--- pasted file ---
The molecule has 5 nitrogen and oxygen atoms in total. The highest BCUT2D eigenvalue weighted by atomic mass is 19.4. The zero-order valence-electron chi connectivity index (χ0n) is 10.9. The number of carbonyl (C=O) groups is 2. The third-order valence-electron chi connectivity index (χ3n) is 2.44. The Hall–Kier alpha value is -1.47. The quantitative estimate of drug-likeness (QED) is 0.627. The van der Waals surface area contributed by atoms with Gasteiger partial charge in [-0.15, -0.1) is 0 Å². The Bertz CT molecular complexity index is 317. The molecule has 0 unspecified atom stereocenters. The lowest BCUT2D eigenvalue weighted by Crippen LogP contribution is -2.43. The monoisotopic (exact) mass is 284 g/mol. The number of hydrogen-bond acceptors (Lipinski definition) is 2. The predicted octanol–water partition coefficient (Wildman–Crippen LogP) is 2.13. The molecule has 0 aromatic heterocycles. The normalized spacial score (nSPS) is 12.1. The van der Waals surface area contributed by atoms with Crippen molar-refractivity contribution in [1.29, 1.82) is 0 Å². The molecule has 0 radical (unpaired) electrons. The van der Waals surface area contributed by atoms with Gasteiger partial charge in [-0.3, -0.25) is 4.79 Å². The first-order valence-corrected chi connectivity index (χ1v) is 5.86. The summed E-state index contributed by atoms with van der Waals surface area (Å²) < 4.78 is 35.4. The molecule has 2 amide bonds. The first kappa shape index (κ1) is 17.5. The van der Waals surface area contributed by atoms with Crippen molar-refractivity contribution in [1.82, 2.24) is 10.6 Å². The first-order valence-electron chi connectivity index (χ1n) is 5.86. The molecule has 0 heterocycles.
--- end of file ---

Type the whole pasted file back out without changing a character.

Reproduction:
The molecule has 5 nitrogen and oxygen atoms in total. The highest BCUT2D eigenvalue weighted by atomic mass is 19.4. The zero-order valence-electron chi connectivity index (χ0n) is 10.9. The number of carbonyl (C=O) groups is 2. The third-order valence-electron chi connectivity index (χ3n) is 2.44. The Hall–Kier alpha value is -1.47. The quantitative estimate of drug-likeness (QED) is 0.627. The van der Waals surface area contributed by atoms with Gasteiger partial charge in [-0.15, -0.1) is 0 Å². The Bertz CT molecular complexity index is 317. The molecule has 0 unspecified atom stereocenters. The lowest BCUT2D eigenvalue weighted by Crippen LogP contribution is -2.43. The monoisotopic (exact) mass is 284 g/mol. The number of hydrogen-bond acceptors (Lipinski definition) is 2. The predicted octanol–water partition coefficient (Wildman–Crippen LogP) is 2.13. The molecule has 0 aromatic heterocycles. The normalized spacial score (nSPS) is 12.1. The van der Waals surface area contributed by atoms with Crippen molar-refractivity contribution in [1.29, 1.82) is 0 Å². The molecule has 0 radical (unpaired) electrons. The van der Waals surface area contributed by atoms with Gasteiger partial charge in [-0.3, -0.25) is 4.79 Å². The first-order valence-corrected chi connectivity index (χ1v) is 5.86. The summed E-state index contributed by atoms with van der Waals surface area (Å²) < 4.78 is 35.4. The molecule has 2 amide bonds. The first kappa shape index (κ1) is 17.5. The van der Waals surface area contributed by atoms with Crippen molar-refractivity contribution in [1.82, 2.24) is 10.6 Å². The first-order valence-electron chi connectivity index (χ1n) is 5.86. The molecule has 0 heterocycles.